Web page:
Indeed, similar individual differences in the expression of attachment behaviors were shown in infants and adults. For instance, adults were found to exhibit signs of distress when they perceived the attachment figure as inaccessible, to show desire for proximity to the attachment figure in times of stress, and to experience increased comfort in the presence of the attachment figure (Shaver, Hazan, & Bradshaw, 1988; Weiss, 1991). Further, research with adult attachment measures indicates that IWMs play an important role in psychopathology (Crowell et al., 1999; Williams & Riskind, 2004b). Negative attachment representations have been linked with vulnerability to depression (e.g., Ingram, 2003) and symptoms of depression (Carnelley, Pietromonaco, & Jaffe, 1994,), anxiety (Bartholomew, 1990; Riskind et al., 2004; Safford, Alloy, Crossfield, Morocco, & Wang, 2004; Williams & Riskind, 2004a), eating disorders (Friedberg & Lyddon, 1996), and low self-esteem (Brennan & Morris, 1997; Collins & Read, 1994; Feeney & Noller, 1990). Conversely, a large body of evidence has demonstrated that a secure adult attachment style may buffer the effects of other risk factors (see Crowell et al., 1999; Thompson, 1999). For instance, self-reports of attachment security are associated with increased perceptions of self efficacy, positive affect regulation strategies and reliance on problem-solving for coping with personal and interpersonal stressors (e.g., Birnbaum, Orr, Mikulincer, & Florian, 1997; Collins & Read, 1990; Lussier, Sabourin, & Turgeon, 1997; Mikulincer, 1998; Mikulincer & Florian, 1998). These findings support Ainsworth's suggestion that attachment relationships in adulthood provide feelings of security and belonging, which facilitate functioning in the wider network of social relations (Ainsworth & Bowlby, 1991).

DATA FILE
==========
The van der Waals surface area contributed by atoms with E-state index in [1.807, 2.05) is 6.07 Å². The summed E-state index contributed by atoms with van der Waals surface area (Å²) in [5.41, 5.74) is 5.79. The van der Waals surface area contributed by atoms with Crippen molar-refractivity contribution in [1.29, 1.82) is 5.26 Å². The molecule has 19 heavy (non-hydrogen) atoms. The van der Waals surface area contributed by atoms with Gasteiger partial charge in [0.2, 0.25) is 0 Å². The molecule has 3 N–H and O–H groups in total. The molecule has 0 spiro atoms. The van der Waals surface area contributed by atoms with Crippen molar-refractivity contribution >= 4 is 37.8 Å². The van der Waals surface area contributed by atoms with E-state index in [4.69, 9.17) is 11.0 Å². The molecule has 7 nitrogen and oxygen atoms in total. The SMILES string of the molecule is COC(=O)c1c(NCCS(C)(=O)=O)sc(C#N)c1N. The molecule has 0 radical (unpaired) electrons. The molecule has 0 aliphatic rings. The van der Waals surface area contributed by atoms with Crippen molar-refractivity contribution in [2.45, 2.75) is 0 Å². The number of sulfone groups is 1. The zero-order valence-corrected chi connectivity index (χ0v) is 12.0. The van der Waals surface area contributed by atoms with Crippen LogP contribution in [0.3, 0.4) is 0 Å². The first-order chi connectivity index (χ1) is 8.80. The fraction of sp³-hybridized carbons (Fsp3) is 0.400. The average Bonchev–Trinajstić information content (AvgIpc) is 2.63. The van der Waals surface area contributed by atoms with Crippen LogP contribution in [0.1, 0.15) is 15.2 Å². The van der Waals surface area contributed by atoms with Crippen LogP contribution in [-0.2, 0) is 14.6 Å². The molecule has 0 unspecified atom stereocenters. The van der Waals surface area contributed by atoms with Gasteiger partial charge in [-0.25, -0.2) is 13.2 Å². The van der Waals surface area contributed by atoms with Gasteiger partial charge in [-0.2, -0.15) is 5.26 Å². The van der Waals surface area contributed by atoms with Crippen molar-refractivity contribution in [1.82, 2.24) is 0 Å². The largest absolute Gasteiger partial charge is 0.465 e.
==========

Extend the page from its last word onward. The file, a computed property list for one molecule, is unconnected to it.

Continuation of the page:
Importantly, research has also linked attachment relationships with dysfunctional cognitive processes similar to those identified in current cognitive models of OCD (OCCWG, 1997). For instance, negative IWMs of self (i.e., high attachment-anxiety) were found to be linked with increased appraisals of normal life circumstances as threatening regardless of the level of objective threat (e.g., Mikulincer, Birnbaum, Woddis, & Nachmias, 2000) and dysfunctional perfectionistic tendencies (e.g., Wei, Mallinckrodt, Russell, & Abraham, 2004). Thus, negative IWMs have been found to be linked with cognitive processes potentially associated with OCD.